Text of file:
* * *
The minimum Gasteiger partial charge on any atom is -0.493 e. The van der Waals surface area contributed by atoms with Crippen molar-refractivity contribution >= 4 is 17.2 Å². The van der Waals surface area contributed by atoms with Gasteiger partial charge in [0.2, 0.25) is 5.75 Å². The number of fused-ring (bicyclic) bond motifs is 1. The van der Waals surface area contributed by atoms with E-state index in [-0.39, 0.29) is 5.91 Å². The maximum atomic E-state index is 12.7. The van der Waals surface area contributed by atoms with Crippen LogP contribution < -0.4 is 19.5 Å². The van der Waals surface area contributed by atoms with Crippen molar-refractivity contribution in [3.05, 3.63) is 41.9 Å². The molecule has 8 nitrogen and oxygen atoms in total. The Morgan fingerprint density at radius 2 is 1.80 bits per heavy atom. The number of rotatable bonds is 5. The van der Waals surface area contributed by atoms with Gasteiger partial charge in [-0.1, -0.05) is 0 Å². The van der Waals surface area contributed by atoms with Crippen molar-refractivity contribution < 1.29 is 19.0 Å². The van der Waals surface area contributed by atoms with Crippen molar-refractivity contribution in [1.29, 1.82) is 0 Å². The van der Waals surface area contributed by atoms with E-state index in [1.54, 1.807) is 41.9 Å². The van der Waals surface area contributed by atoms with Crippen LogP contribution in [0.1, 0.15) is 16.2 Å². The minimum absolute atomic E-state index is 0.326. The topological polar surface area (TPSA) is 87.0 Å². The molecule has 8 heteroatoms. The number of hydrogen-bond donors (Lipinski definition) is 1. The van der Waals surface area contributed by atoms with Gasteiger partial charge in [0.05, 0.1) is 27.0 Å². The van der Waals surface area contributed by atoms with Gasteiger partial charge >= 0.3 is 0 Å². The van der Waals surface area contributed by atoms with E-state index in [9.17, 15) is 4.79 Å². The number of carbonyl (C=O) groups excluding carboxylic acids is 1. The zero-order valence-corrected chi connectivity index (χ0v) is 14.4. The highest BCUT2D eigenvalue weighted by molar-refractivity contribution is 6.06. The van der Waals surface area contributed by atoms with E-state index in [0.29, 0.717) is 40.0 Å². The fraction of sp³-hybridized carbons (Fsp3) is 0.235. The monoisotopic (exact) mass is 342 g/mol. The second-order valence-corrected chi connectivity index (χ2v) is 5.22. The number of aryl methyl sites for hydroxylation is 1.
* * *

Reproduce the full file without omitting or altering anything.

The minimum Gasteiger partial charge on any atom is -0.493 e. The van der Waals surface area contributed by atoms with Crippen molar-refractivity contribution >= 4 is 17.2 Å². The van der Waals surface area contributed by atoms with Gasteiger partial charge in [0.2, 0.25) is 5.75 Å². The number of fused-ring (bicyclic) bond motifs is 1. The van der Waals surface area contributed by atoms with E-state index in [-0.39, 0.29) is 5.91 Å². The maximum atomic E-state index is 12.7. The van der Waals surface area contributed by atoms with Crippen LogP contribution < -0.4 is 19.5 Å². The van der Waals surface area contributed by atoms with Crippen molar-refractivity contribution in [3.05, 3.63) is 41.9 Å². The molecule has 8 nitrogen and oxygen atoms in total. The Morgan fingerprint density at radius 2 is 1.80 bits per heavy atom. The number of rotatable bonds is 5. The van der Waals surface area contributed by atoms with Gasteiger partial charge in [-0.1, -0.05) is 0 Å². The van der Waals surface area contributed by atoms with Crippen molar-refractivity contribution < 1.29 is 19.0 Å². The van der Waals surface area contributed by atoms with Crippen molar-refractivity contribution in [1.29, 1.82) is 0 Å². The van der Waals surface area contributed by atoms with E-state index in [1.54, 1.807) is 41.9 Å². The van der Waals surface area contributed by atoms with Crippen LogP contribution in [0.1, 0.15) is 16.2 Å². The minimum absolute atomic E-state index is 0.326. The topological polar surface area (TPSA) is 87.0 Å². The molecule has 8 heteroatoms. The number of hydrogen-bond donors (Lipinski definition) is 1. The van der Waals surface area contributed by atoms with Gasteiger partial charge in [0.05, 0.1) is 27.0 Å². The van der Waals surface area contributed by atoms with Gasteiger partial charge >= 0.3 is 0 Å². The van der Waals surface area contributed by atoms with E-state index in [9.17, 15) is 4.79 Å². The number of carbonyl (C=O) groups excluding carboxylic acids is 1. The zero-order valence-corrected chi connectivity index (χ0v) is 14.4. The highest BCUT2D eigenvalue weighted by molar-refractivity contribution is 6.06. The van der Waals surface area contributed by atoms with E-state index in [0.29, 0.717) is 40.0 Å². The fraction of sp³-hybridized carbons (Fsp3) is 0.235. The monoisotopic (exact) mass is 342 g/mol. The second-order valence-corrected chi connectivity index (χ2v) is 5.22. The number of aryl methyl sites for hydroxylation is 1.